The Islamic Center
In 1988, the Islamic community in Evansville was given a piece of land at 1332 Lincoln Avenue next to Saint Benedict's Church. Today, "The House of Allah" is the place for worship for around 250 people. The mosque (from Arabic masjid, a place for bowing down), where the faithful gather for the five daily prayers, can have many architectural features. According to the Quran, mosques are to be kept simple, clean and only decorated with verses from the Quran. While designs and patters are acceptable, pictures of objects or people are not to be found in the mosque because Allah is the only creator. A very important feature of all mosques is the mihrab, a semicircular niche usually set into the qibla wall. The niche, a familiar Greco-Roman architectural feature, generally enclosed a statue. However, for Islamic architecture, its origin, purpose and meaning are still debated. The imam (prayer leader) of the mosque in Evansville said that the only purpose of the mihrab is to project the voice of the imam.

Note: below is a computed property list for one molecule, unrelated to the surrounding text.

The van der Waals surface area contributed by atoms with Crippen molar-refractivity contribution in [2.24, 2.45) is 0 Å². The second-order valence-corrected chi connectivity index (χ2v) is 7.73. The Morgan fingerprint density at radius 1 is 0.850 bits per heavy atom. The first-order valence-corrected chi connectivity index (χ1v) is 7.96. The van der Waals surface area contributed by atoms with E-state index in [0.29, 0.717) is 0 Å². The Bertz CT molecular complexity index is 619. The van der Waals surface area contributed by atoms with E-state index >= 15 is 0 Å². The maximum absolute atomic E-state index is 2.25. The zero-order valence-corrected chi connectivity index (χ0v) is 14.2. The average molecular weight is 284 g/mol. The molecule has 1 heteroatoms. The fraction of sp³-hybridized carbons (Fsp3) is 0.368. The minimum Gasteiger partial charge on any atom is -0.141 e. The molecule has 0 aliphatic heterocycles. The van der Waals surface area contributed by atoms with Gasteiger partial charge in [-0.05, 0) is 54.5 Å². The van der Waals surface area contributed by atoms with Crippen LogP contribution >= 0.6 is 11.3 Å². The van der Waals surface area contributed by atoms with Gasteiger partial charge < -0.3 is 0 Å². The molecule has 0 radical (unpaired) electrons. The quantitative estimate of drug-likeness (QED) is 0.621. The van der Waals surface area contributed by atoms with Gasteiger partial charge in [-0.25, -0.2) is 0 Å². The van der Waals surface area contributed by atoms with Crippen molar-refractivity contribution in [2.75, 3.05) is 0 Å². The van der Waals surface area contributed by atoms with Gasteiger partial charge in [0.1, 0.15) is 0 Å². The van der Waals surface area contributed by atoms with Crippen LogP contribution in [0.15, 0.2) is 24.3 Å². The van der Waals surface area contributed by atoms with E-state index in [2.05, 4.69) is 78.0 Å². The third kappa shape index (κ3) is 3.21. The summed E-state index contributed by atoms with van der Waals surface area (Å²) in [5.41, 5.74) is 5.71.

A special or great mosque ideally is large enough to accommodate the community's entire population. Although the mosque in Evansville can hold the entire community, it is not considered a special mosque. In some mosques, a screened area called the maqsura, an area generally reserved for the mosque's ruler or his representative, precedes the mihrab. Many of the special or great mosques have tall towers to call the faithful to prayer called minarets. Only the special or great mosques are large enough to support such features. The most important mosque of all mosques is the Great Mosque of Mecca. This mosque was built by the prophet Abraham and his son Ishmael after Abraham was told by God as a test to take and leave his wife, Hagar, and their son, Ishmael, in the desert. After Hagar had gone back and forth between mountains looking for water, Ishmael stomped his feet and mysteriously out of the ground came a spring of water which is still there today. The mosque in Mecca is where an average of 3 million Muslims travel for their pilgrimage annually. According to the Evansville imam, one prayer in the Great Mosque of Mecca is the equivalent to 100,000 prayers in an ordinary mosque, such as Evansville's. The second most important mosque to Muslims is the Mosque in Medina which Muhammad built. The third most important mosque is the Abraham Al sharif in Jerusalem, which was also built by Abraham. One prayer in the mosques in Medina and Jerusalem is worth 10,000 in an ordinary mosque.